Dr Usha Iyer-Raniga
Dr Usha Iyer-Raniga is a professor at the School of Property, Construction and Project Management at RMIT University

The Victorian government’s circular economy discussion paper rings alarm bells that a major opportunity to redesign our economy will be missed.

Firstly, by narrowly defining circular economies as just a waste disposal issue, and secondly, by overlooking a key factor in implementing any reform – the engagement of people.

It’s about more than just waste

Victoria’s major recycling crisis is one symptom of how unsustainable our linear waste economy is. So, to release a circular economy plan that focuses almost solely on that issue shows a complete misunderstanding of what circular economies can do beyond sustainable recycling.

It’s not just about recycling. It’s also about value-adding, upcycling, new industries and economic opportunities, increased wellbeing and social connections.

Bringing people together is what makes circular economies happen

Circular economies are about people coming together at the sweet spot — the coffee cup recycler who makes napkins, the university who gives unwanted computers to schools in developing countries, the cafe that uses vegetables the major supermarkets don’t want because they’re oddly shaped, and using more sustainable materials such as recycled cotton and polyester, wood fibres and natural rubber in the fashion industry.

Circl in Amsterdam is already using circular economy practises in its restaurants, such as using seasonal products, rain water collection on site, and on site photovoltaic panels.

Next, the management wanted to further reduce the energy use in the restaurants by 10 per cent each year. This led to practices such as low wattage lighting, using stairs instead of lifts, energy efficient kitchen practices and waste reduction measures. The staff in the restaurant are also devising ways of preserving food without fridges and freezers.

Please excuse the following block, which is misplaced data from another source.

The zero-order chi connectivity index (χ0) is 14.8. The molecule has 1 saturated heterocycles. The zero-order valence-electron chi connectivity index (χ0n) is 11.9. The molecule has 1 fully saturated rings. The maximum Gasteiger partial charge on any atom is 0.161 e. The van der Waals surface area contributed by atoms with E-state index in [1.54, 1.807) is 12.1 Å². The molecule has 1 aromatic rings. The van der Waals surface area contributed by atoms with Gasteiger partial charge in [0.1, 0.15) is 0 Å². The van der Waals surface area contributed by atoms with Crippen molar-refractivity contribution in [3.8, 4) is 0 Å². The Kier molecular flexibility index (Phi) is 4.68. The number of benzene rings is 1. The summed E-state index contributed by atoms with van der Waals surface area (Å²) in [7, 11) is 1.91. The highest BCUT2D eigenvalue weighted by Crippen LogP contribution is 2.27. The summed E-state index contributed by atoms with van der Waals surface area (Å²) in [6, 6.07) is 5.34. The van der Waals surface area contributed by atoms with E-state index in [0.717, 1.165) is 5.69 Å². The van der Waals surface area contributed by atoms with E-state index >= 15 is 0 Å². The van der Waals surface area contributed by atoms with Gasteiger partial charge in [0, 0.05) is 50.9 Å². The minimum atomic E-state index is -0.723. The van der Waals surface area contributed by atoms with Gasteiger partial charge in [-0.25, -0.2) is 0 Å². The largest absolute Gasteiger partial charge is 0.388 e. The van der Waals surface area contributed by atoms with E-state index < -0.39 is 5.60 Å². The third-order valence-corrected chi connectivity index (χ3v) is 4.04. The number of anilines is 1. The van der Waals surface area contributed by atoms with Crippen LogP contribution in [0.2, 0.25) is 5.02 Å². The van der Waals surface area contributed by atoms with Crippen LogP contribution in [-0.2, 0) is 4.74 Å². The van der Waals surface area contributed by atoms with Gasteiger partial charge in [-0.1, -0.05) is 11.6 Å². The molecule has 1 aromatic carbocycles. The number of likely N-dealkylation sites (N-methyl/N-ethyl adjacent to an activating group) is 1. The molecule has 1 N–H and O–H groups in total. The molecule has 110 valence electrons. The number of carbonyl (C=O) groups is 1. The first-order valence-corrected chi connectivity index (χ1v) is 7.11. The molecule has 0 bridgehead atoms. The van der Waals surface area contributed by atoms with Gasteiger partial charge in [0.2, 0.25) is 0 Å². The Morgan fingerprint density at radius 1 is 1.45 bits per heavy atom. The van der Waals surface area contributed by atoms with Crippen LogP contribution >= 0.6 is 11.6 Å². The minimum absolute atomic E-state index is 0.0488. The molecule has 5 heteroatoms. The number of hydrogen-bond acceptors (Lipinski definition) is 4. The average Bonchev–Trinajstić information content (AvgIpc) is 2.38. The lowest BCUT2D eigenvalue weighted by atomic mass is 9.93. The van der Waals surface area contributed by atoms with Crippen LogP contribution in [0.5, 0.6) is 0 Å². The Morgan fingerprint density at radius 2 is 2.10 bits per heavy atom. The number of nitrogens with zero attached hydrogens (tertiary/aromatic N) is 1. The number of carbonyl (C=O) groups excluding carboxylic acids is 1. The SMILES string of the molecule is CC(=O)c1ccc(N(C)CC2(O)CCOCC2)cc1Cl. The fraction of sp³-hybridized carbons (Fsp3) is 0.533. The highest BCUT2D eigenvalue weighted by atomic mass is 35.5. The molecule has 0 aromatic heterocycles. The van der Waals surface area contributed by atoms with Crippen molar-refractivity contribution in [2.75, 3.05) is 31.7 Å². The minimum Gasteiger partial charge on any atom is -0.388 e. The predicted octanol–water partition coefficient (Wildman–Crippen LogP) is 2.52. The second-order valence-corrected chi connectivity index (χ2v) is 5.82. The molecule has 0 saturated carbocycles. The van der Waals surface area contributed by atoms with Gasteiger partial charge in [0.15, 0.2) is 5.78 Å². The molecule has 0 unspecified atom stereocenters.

To find these sweet spots, where everyone wins at no cost to the system, entrepreneurs and industry need to be brought together: collaborative spaces, roundtables, living labs and online virtual innovation hubs.

This is what the experience in the EU shows us. For example, the QO Hotel in Amsterdam is designed not just to be a hotel but also offer a sustainable lifestyle destination with much of its food coming from its roof garden.

De Ceuvel is a commercial site in Amsterdam that has been transformed from a polluted shipyard into a sustainable residential area built largely out of recycled materials, such as old houseboats bought for 1 Euro. It produces its own energy using a smart grid and recycles its wastewater.

Closer to home, the KTPH (Khoo Tech Puat Hospital) in Singapore uses minimum air conditioning, it grows herbs and some vegetables on site, and even uses fish for food from its own fish pond.

These are mainly managed by volunteers.

These examples demonstrate what governments must do to support circular economies, yet any provision or discussion of this in the Victorian government’s plan is completely absent.

Engage the youth

It’s not just about engaging industry and entrepreneurs, but also the young (who have the greatest appetite and motivation for change — it’s their future). Recognising this, the UN has just released SDG emojis and cartoon characters to engage children on these issues.

What does our government plan to do to engage young people, or any people, on these transformative behavioural change programs? Again, totally silent. Evidence shows reform and behaviour change simply do not happen without engagement.

A major opportunity. Will it be missed?

The government should be applauded for releasing its circular economy discussion paper (albeit nearly a decade behind progress on this issue in the EU), and committing to implement a plan from that (to be released late this year), with $37 million over three years.

But there are glaring omissions that threaten to undermine the whole process, lock-in short term thinking, and define circular economies as a failed experiment for years to come.

Dr Usha Iyer-Raniga is a professor at the School of Property, Construction and Project Management at RMIT University. She is also the co-lead of the United Nations One Planet Network’s Sustainable Buildings and Construction Programme, (10YFP) on Sustainable Consumption and Production aligned with SDG12.